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The Fellowship of Postgraduate Medicine (FPM) is partnering with its journals—Health Policy and Technology and the Postgraduate Medical Journal—to launch international awards for well-informed, clear writing on health matters in social media.
Patients, members of the public, health professionals and policymakers increasingly use social media as a source for health information and to guide important decisions on choices and actions about prevention and treatment of disease. Where the information is accurate and easy to follow, this can be very helpful. However, we are increasingly at the mercy of a spectrum of unreliability, from incomplete or inaccurate reports, to claims that inconvenient truths are ‘fake news’.
These are not new problems. Sinclair Lewis, in his geopolitical satire of 1935, It Can’t Happen Here, refers to fake news in the political domain.1 George Orwell features unreliable reporting by government-controlled media in his dystopian 1984.2 However, the geographical reach and speed of spread of reports in current social media and present numerous ways to disseminate ‘alternative facts’ have new global implications for the consequences of unreliable ‘news’.3
Concerns in the health sector include social media posts making spurious health claims for ‘alternative medicines’ and containing misinformation about causes, severity and treatments of disease, from coronaviruses4 and HIV infection5 to cancers.6 A striking example of the serious impact on the public of misinformation is a sustained large increase in vaccine hesitancy for measles and other immunisations since the late 1990s.7 This arose from a later withdrawn report in the Lancet of a link between autism and immunisation against measles, mumps and rubella.8 Although findings in the report were judged to be fraudulent, antivaccine activists persist in providing misleading information on social media based on this report. Particularly worrying is how difficult it continues to be for international public health authorities to counter this vaccine hesitancy.7 Immunisation rates against measles remain suboptimal7 22 years after the original flawed report.8 Social media undoubtedly plays a role here, and its potency is reflected in the fact that just one source is enough to disseminate and propagate untruths.9 However, this very potency also represents a means to inform and educate patients, members of the public, health professionals and policymakers.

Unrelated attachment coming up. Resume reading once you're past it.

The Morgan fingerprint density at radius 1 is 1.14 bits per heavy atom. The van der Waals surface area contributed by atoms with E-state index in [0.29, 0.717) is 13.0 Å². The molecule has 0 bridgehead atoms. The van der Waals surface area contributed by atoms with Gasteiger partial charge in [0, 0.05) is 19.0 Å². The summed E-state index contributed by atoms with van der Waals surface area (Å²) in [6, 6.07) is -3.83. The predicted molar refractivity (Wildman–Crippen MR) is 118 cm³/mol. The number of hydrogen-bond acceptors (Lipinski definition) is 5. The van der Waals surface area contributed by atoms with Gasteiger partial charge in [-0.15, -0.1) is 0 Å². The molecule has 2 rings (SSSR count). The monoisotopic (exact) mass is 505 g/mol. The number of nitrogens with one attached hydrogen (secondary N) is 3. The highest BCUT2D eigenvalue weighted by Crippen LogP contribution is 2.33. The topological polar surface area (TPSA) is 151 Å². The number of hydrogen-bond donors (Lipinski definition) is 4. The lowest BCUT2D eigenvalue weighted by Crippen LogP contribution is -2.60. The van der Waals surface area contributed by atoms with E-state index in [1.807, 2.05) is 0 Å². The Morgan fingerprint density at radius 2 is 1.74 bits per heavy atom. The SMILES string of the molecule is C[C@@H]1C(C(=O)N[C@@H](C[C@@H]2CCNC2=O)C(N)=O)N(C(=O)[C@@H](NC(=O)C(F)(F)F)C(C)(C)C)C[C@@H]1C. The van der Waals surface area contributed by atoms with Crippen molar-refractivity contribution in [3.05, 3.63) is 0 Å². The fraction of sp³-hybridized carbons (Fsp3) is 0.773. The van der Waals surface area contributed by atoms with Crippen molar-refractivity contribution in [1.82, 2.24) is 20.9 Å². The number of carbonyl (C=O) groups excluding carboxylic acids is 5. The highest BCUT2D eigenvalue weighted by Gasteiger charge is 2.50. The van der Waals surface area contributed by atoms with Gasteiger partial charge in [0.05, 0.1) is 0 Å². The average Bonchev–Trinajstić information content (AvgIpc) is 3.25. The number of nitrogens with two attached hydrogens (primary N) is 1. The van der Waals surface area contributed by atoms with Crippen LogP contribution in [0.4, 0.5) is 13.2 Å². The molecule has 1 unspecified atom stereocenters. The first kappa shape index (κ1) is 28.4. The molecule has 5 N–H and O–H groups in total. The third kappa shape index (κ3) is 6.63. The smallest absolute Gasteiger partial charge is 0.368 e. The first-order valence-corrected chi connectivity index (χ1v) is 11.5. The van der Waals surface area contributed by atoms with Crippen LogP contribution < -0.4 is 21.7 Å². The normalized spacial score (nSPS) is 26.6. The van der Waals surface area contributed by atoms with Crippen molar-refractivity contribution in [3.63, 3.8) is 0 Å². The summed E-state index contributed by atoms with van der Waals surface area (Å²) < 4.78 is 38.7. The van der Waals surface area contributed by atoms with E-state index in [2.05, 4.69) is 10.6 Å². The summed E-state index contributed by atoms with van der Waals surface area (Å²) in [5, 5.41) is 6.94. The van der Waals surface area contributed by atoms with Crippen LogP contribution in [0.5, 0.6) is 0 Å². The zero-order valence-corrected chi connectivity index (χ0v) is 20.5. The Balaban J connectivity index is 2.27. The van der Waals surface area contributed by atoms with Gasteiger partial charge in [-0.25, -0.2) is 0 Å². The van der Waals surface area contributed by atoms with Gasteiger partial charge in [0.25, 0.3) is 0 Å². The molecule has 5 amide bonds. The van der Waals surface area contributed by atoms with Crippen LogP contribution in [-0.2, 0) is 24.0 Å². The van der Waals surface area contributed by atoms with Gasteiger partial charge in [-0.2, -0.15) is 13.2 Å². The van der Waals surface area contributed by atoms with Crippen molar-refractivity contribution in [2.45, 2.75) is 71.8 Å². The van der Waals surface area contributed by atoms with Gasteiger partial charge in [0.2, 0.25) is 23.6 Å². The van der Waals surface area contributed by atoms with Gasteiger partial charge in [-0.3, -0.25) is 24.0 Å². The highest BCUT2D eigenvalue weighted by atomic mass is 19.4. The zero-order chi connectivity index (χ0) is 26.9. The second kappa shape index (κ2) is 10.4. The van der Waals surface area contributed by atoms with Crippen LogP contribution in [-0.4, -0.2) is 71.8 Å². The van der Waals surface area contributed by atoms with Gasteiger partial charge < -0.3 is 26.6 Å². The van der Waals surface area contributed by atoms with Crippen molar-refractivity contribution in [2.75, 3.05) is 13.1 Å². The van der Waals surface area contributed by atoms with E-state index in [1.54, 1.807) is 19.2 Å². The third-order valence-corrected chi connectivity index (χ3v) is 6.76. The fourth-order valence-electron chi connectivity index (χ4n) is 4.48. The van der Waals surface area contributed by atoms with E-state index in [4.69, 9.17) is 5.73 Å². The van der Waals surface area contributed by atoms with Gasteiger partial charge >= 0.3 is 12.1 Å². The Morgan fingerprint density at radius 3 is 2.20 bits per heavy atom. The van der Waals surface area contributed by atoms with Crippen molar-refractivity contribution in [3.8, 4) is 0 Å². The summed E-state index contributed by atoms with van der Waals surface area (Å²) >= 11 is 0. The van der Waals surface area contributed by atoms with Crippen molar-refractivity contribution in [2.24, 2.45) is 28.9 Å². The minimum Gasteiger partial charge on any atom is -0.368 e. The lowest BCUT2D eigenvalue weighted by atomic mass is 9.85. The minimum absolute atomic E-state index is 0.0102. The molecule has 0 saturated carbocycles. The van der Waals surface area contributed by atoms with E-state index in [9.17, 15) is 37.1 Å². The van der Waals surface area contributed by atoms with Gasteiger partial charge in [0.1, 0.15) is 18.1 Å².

The FPM International Awards for Medical Writing in Social Media are new annual awards for medical graduates and other health professionalsfrom anywhere in the world. To be eligible, an article or blog must be in English and should have been published online between 1 January 2019 and the closing date for the awards, 31 July 2020. There will be up to five prizes per year. Each award winner will receive a £100 prize. Award winners will also have winning content published in one of the FPM’s journals, either Health Policy and Technology or the Postgraduate Medical Journal.
For more details and information about how to enter online, see the website for the FPM International Awards for Medical Writing in Social Media.10
Funding The authors have not declared a specific grant for this research from any funding agency in the public, commercial or not-for-profit sectors.
Disclaimer This article is co-published in the journals Postgraduate Medical Journal (postgradmedj-2020-137620) and Health Policy and Technology (10.1016/j.hlpt.2020.02.004).
Competing interests None declared.
Patient consent for publication Not required.
Provenance and peer review Not commissioned; internally peer reviewed.
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